Samsung Triumph: ITC Bans These Apple Products
The U.S. International Trade Commission has handed Samsung (SSNLF.PK) a significant victory in its ongoing patent-infringement battle against rival smartphone maker Apple (NASDAQ:AAPL) by ruling that some of Apple’s devices are infringing on Samsung’s patented technology. The ITC determined that Apple is violating a Samsung patent that covers data transmission methods on certain older models of iPhones and iPads. This ruling will bar the importation of the AT&T (NYSE:T) versions of the iPhone 3G, iPhone 3GS, and iPhone 4. It also bans the cellular versions of the original iPad and iPad 2.
The iPhone 5, iPhone 4S, and certain models of the iPhone 4 are unaffected by this ruling since those products utilize a Qualcomm (NASDAQ:QCOM) chip that does not infringe on Samsung’s patent. The infringing technology is related to the Universal Mobile Telecommunications System, or UMTS, and is found in Apple devices that utilize an “Infineon-made communications chip” reports Apple Insider. According to Florian Mueller at Foss Patents, this chip enables UMTS connectivity for Apple devices on AT&T’s network. Besides AT&T devices, the import ban also affects the iPhone 4 and iPad 2 3G that is sold for use on T-Mobile’s network.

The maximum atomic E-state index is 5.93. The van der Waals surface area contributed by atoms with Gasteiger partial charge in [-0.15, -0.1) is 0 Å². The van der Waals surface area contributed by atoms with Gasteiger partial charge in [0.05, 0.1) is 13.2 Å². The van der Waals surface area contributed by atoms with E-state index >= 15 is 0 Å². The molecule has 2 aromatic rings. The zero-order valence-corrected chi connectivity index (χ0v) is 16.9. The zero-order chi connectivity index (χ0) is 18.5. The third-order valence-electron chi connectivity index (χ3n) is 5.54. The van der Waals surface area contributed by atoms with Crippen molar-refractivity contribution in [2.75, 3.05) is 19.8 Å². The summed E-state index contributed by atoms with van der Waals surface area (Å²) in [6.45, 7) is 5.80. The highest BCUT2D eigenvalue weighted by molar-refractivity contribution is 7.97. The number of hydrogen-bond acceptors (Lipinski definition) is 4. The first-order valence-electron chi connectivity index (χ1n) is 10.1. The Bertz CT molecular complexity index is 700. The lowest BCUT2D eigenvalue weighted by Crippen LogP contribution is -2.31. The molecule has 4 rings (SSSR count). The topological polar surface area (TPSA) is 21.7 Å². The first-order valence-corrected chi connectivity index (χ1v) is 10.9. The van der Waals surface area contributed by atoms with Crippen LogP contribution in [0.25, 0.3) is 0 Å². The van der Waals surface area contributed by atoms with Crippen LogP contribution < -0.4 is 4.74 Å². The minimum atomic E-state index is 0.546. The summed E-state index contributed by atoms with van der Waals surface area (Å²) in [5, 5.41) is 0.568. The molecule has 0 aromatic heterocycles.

This decision reverses a preliminary ruling by ITC Administrative Law Judge James Gildea in September 2012 that determined that Apple had not violated Samsung’s patents. Apple can still appeal the ruling to the U.S. Court of Appeals for the Federal Circuit, or the company can hope that President Obama chooses to veto the import ban during the 60-day Presidential Review period. In the meantime, Apple can continue to sell the devices during the 60-day review period.
Samsung spokesperson Adam Yates states via Bloomberg that, “We believe the ITC’s final determination has confirmed Apple’s history of free-riding on Samsung’s technological innovations. Our decades of research and development in mobile technologies will continue, and we will continue to offer innovative products to consumers in the United States.”
On the other hand, Apple argues that Samsung has never made a fair offer to license its patented technology and has instead worked against the interests of consumers by demanding exorbitant licensing fees for industry standard patents. According to filings with the ITC, Samsung was seeking a licensing fee of 2.4 percent on the average price of the affected iPhones and iPads.
Although this import ban will not affect Apple’s latest generation of devices, it is a publicity coup for Samsung and may give the Korea-based company more ammunition for its upcoming patent trial against Apple in California.
Follow Nathanael on Twitter (@ArnoldEtan_WSCS)